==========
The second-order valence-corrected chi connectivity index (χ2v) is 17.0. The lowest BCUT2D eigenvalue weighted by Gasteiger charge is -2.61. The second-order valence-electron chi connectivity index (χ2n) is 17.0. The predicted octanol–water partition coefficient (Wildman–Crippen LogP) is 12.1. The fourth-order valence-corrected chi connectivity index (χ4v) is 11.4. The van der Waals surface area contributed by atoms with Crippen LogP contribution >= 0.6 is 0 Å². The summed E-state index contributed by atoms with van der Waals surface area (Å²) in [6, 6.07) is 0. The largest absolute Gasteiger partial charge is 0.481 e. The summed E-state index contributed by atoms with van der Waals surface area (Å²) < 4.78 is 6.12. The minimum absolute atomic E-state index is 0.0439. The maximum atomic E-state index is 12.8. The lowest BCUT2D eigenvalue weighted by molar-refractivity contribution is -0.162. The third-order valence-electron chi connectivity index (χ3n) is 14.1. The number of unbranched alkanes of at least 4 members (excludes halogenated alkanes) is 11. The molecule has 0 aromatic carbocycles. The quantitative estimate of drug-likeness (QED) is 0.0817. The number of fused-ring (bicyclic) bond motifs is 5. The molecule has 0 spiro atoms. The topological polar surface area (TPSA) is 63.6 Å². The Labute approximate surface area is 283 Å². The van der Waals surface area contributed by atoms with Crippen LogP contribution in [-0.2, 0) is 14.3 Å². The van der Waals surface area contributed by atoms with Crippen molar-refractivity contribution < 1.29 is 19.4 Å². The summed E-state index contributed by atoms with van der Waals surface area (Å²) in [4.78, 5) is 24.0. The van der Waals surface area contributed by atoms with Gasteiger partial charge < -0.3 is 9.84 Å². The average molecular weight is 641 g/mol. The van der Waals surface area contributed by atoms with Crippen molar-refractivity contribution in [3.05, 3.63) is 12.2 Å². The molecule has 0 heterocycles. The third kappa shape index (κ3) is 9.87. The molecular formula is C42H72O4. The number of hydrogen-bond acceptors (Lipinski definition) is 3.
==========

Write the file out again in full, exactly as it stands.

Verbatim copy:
The second-order valence-corrected chi connectivity index (χ2v) is 17.0. The lowest BCUT2D eigenvalue weighted by Gasteiger charge is -2.61. The second-order valence-electron chi connectivity index (χ2n) is 17.0. The predicted octanol–water partition coefficient (Wildman–Crippen LogP) is 12.1. The fourth-order valence-corrected chi connectivity index (χ4v) is 11.4. The van der Waals surface area contributed by atoms with Crippen LogP contribution >= 0.6 is 0 Å². The summed E-state index contributed by atoms with van der Waals surface area (Å²) in [6, 6.07) is 0. The largest absolute Gasteiger partial charge is 0.481 e. The summed E-state index contributed by atoms with van der Waals surface area (Å²) < 4.78 is 6.12. The minimum absolute atomic E-state index is 0.0439. The maximum atomic E-state index is 12.8. The lowest BCUT2D eigenvalue weighted by molar-refractivity contribution is -0.162. The third-order valence-electron chi connectivity index (χ3n) is 14.1. The number of unbranched alkanes of at least 4 members (excludes halogenated alkanes) is 11. The molecule has 0 aromatic carbocycles. The quantitative estimate of drug-likeness (QED) is 0.0817. The number of fused-ring (bicyclic) bond motifs is 5. The molecule has 0 spiro atoms. The topological polar surface area (TPSA) is 63.6 Å². The Labute approximate surface area is 283 Å². The van der Waals surface area contributed by atoms with Crippen LogP contribution in [-0.2, 0) is 14.3 Å². The van der Waals surface area contributed by atoms with Crippen molar-refractivity contribution < 1.29 is 19.4 Å². The summed E-state index contributed by atoms with van der Waals surface area (Å²) in [4.78, 5) is 24.0. The van der Waals surface area contributed by atoms with Gasteiger partial charge < -0.3 is 9.84 Å². The average molecular weight is 641 g/mol. The van der Waals surface area contributed by atoms with Crippen molar-refractivity contribution in [3.05, 3.63) is 12.2 Å². The molecule has 0 heterocycles. The third kappa shape index (κ3) is 9.87. The molecular formula is C42H72O4. The number of hydrogen-bond acceptors (Lipinski definition) is 3.